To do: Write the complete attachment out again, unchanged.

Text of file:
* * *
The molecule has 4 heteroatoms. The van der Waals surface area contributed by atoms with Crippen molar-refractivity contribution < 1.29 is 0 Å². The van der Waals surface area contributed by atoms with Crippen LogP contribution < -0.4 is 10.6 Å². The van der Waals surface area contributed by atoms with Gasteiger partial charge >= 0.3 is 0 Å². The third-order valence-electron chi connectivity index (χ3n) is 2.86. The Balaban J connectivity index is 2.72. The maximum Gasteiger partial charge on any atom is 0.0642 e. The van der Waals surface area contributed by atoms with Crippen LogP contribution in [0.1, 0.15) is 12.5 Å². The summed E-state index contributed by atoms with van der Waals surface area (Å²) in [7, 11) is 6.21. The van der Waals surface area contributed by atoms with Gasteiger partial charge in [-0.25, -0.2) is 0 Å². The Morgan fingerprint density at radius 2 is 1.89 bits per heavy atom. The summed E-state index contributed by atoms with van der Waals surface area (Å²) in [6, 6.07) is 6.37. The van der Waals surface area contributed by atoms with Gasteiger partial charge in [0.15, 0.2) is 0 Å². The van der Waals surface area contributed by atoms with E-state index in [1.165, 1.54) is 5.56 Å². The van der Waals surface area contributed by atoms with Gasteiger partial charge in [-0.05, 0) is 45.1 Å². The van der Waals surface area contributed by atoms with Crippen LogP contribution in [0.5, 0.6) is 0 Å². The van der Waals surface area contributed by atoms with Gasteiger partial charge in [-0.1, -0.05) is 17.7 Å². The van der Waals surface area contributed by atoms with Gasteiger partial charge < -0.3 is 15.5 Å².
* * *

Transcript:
The molecule has 4 heteroatoms. The van der Waals surface area contributed by atoms with Crippen molar-refractivity contribution < 1.29 is 0 Å². The van der Waals surface area contributed by atoms with Crippen LogP contribution < -0.4 is 10.6 Å². The van der Waals surface area contributed by atoms with Gasteiger partial charge >= 0.3 is 0 Å². The third-order valence-electron chi connectivity index (χ3n) is 2.86. The Balaban J connectivity index is 2.72. The maximum Gasteiger partial charge on any atom is 0.0642 e. The van der Waals surface area contributed by atoms with Crippen LogP contribution in [0.1, 0.15) is 12.5 Å². The summed E-state index contributed by atoms with van der Waals surface area (Å²) in [7, 11) is 6.21. The van der Waals surface area contributed by atoms with Gasteiger partial charge in [-0.25, -0.2) is 0 Å². The Morgan fingerprint density at radius 2 is 1.89 bits per heavy atom. The summed E-state index contributed by atoms with van der Waals surface area (Å²) in [6, 6.07) is 6.37. The van der Waals surface area contributed by atoms with Gasteiger partial charge in [0.15, 0.2) is 0 Å². The van der Waals surface area contributed by atoms with E-state index in [1.165, 1.54) is 5.56 Å². The van der Waals surface area contributed by atoms with Gasteiger partial charge in [-0.05, 0) is 45.1 Å². The van der Waals surface area contributed by atoms with Crippen LogP contribution in [0.5, 0.6) is 0 Å². The van der Waals surface area contributed by atoms with Gasteiger partial charge in [-0.1, -0.05) is 17.7 Å². The van der Waals surface area contributed by atoms with Gasteiger partial charge < -0.3 is 15.5 Å².